LHV Pensionifond XL

Active Management
10 year net yield
Risk level
Invests into Estonia
Fund investors

Suitable if

  • you have more than 15 years left until retirement,
  • you are prepared to take above-average risks,
  • your aim is the long-term growth of your pension savings.
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The Fund prefers foreign markets, more liquid and traded instruments on regulated markets when investing assets. The assets of the Fund may be invested in their entirety in equities, equity funds and other equity-like instruments. The Fund is allowed to borrow up to 10% of the Fund's assets value. The long-term preferred asset class of the fund is public equity investments.

From beginning
Current year
Current month
The Fund's return is expressed as the net yield after deduction of all fees.

Biggest investments

The data is presented as at 31.08.2022

Biggest investments
France Government 2.25% 25/10/229.75%
German Treasury Bill 21/09/20224.79%
ZKB Gold ETF3.90%
Axcel VI2.77%
iShares Gold Producers UCITS ETF2.77%
Lyxor EURO STOXX Banks DR UCITS2.64%
Usaldusfond EfTEN Real Estate Fund 42.57%
East Capital Baltic Property Fund III2.48%
EfTEN Kinnisvarafond2.27%
Monte Rosa V Class J2.20%

Biggest investments in Estonia

Biggest investments in Estonia
East Capital Baltic Property Fund III2.48%
EfTEN Kinnisvarafond2.27%
Lumi Kodud Aiandi omanikulaen2.08%

Asset Classes

The data is presented as at 31.08.2022.

Information about the fund

Information about the fund
Volume of the fund (as of 31.08.2022)198,133,810.03 €
Management companyLHV Varahaldus
Equity in the fund530 000 units
Rate of the depository’s charge0,0576% (paid by LHV)
DepositoryAS SEB Pank

Entry fee: 0%

Exit fee: 0%

Management fee: 0,6240%

Success fee: Performance fee is 20% of the positive difference between the fund's performance and the benchmark, maximum of 2% per annum of the fund's volume. Performance fee for 2021 0,28%.

Ongoing charges (inc management fee): 1,28%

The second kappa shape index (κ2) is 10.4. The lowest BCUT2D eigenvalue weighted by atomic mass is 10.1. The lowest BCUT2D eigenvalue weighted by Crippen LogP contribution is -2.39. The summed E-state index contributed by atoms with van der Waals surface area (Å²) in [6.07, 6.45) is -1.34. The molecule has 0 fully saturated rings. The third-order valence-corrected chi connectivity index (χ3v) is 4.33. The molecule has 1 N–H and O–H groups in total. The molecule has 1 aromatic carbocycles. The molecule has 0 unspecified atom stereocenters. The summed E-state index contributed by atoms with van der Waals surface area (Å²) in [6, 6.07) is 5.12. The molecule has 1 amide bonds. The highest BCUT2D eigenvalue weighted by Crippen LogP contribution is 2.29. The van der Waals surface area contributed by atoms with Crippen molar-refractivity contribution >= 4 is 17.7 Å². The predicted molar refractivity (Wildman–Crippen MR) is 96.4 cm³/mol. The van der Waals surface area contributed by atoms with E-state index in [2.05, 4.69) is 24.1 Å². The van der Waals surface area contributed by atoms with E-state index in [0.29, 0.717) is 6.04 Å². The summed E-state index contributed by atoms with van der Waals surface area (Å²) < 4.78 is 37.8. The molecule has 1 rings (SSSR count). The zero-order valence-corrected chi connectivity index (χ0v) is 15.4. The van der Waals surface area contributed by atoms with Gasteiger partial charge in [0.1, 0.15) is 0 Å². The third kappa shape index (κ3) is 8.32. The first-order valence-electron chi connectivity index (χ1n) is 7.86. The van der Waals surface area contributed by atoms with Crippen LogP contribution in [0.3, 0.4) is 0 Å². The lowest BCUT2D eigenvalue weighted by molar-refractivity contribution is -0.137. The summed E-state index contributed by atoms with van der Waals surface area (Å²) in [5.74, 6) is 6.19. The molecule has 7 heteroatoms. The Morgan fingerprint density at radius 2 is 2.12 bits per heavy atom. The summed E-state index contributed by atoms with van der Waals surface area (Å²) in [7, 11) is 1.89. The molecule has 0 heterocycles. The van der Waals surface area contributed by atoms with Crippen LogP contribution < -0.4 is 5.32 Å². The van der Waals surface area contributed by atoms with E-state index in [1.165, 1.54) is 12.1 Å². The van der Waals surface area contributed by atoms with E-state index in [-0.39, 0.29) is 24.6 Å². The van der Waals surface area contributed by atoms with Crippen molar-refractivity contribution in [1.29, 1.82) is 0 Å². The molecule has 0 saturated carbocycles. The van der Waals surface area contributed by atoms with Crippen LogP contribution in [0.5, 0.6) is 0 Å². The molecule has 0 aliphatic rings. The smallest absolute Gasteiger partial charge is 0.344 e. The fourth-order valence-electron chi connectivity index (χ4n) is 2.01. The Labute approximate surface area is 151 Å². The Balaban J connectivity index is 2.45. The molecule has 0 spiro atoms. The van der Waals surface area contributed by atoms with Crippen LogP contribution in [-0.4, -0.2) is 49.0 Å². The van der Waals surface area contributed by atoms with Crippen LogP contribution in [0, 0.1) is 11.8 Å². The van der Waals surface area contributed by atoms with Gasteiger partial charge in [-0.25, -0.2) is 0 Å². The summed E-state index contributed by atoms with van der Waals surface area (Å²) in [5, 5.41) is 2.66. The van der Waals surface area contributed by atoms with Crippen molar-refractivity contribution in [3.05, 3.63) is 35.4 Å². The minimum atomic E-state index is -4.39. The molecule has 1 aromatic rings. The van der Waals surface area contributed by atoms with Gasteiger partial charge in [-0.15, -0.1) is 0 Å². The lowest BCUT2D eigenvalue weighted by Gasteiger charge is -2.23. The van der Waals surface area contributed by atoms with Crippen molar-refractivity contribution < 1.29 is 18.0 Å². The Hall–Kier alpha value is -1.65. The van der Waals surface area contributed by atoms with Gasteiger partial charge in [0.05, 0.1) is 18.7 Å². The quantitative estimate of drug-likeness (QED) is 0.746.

The ongoing charges figure is an estimate based on the current management fee and the 2021 level of all other recognized costs. Ongoing charges may vary from year to year.

August 2022: In a falling stock market, the energy sector proved strong

Kristo Oidermaa and Romet Enok, Fund Managers

In August, world markets were predominantly pessimistic. The MSCI World Index, the US S&P 500, and the Japanese Nikkei Index fell 2.8%, 2.9% and 1.5% over the month in euros, respectively. The European stock exchanges went through a steeper decline last month, with the Euro Stoxx 50 index falling by 5.1%. Emerging markets were a contrast to this, as the MSCI Emerging Markets index rose by 1.5% in euros over the last month. The performance of local stock exchanges was mixed: while the Tallinn and Vilnius stock markets grew by 2.4% and 1.9%, respectively, the Riga stock market declined by 4.5%.

Domestic venture capital fund Superangel sold its first investment. Nordigen, an open banking company founded in Latvia, was sold to GoCardless, a company established in the United Kingdom. The Superangel fund invested in Nordigen in early 2020, and the fund’s portfolio still includes more than 40 companies.

In equity positions, precious metals investments showed signs of weakness. Investments were strong, however, in the energy sector, which forms the second cornerstone of our equity investments.

The fund’s listed stock investments remain in the commodity sector, with a focus on precious metals, energy, energy metals, renewable materials (wood) and various links in the related value chains. We believe that in an environment of rapid inflation, equity investments in the commodity sector will help us maintain and increase the purchasing power of our capital.

July 2022: We invested in Rimac, an electric hypercar manufacturer

Kristo Oidermaa and Romet Enok, Fund Managers

Stock markets mostly recovered in July. Measured in euros, the MSCI World index, the US stock market index, the S&P 500, and the Nasdaq Composite index, which tracks the technology sector, rose 10.7%, 12.2%, and 15.5%, respectively. Measured in euros, the Japanese Nikkei index fell 10.2%, while the European Euro Stoxx 50 index and the MSCI Emerging Markets index rose 7.4% and 2.1%, respectively. The local Baltic markets fluctuated: while the Riga and Vilnius stock markets rose by 0.6% and 1.1% respectively during the month, the Tallinn stock market fell by 1.2%.